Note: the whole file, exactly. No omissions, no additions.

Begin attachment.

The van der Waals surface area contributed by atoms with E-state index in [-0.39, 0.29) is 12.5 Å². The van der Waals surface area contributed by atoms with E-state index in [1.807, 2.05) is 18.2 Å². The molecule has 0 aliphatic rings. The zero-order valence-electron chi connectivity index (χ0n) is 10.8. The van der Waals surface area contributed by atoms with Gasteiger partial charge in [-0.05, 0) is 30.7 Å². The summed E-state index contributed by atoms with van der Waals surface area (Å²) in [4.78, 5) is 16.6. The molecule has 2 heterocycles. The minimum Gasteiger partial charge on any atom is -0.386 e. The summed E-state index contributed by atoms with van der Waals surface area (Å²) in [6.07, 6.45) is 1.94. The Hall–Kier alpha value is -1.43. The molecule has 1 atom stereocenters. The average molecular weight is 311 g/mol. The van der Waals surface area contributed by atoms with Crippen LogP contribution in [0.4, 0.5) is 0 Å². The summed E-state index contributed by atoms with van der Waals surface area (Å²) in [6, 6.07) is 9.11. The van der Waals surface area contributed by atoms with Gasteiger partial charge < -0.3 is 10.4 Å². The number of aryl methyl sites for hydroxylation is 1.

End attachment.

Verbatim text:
The van der Waals surface area contributed by atoms with E-state index in [-0.39, 0.29) is 12.5 Å². The van der Waals surface area contributed by atoms with E-state index in [1.807, 2.05) is 18.2 Å². The molecule has 0 aliphatic rings. The zero-order valence-electron chi connectivity index (χ0n) is 10.8. The van der Waals surface area contributed by atoms with Gasteiger partial charge in [-0.05, 0) is 30.7 Å². The summed E-state index contributed by atoms with van der Waals surface area (Å²) in [4.78, 5) is 16.6. The molecule has 2 heterocycles. The minimum Gasteiger partial charge on any atom is -0.386 e. The summed E-state index contributed by atoms with van der Waals surface area (Å²) in [6.07, 6.45) is 1.94. The Hall–Kier alpha value is -1.43. The molecule has 1 atom stereocenters. The average molecular weight is 311 g/mol. The van der Waals surface area contributed by atoms with Crippen LogP contribution in [0.4, 0.5) is 0 Å². The summed E-state index contributed by atoms with van der Waals surface area (Å²) in [6, 6.07) is 9.11. The van der Waals surface area contributed by atoms with Gasteiger partial charge < -0.3 is 10.4 Å². The number of aryl methyl sites for hydroxylation is 1.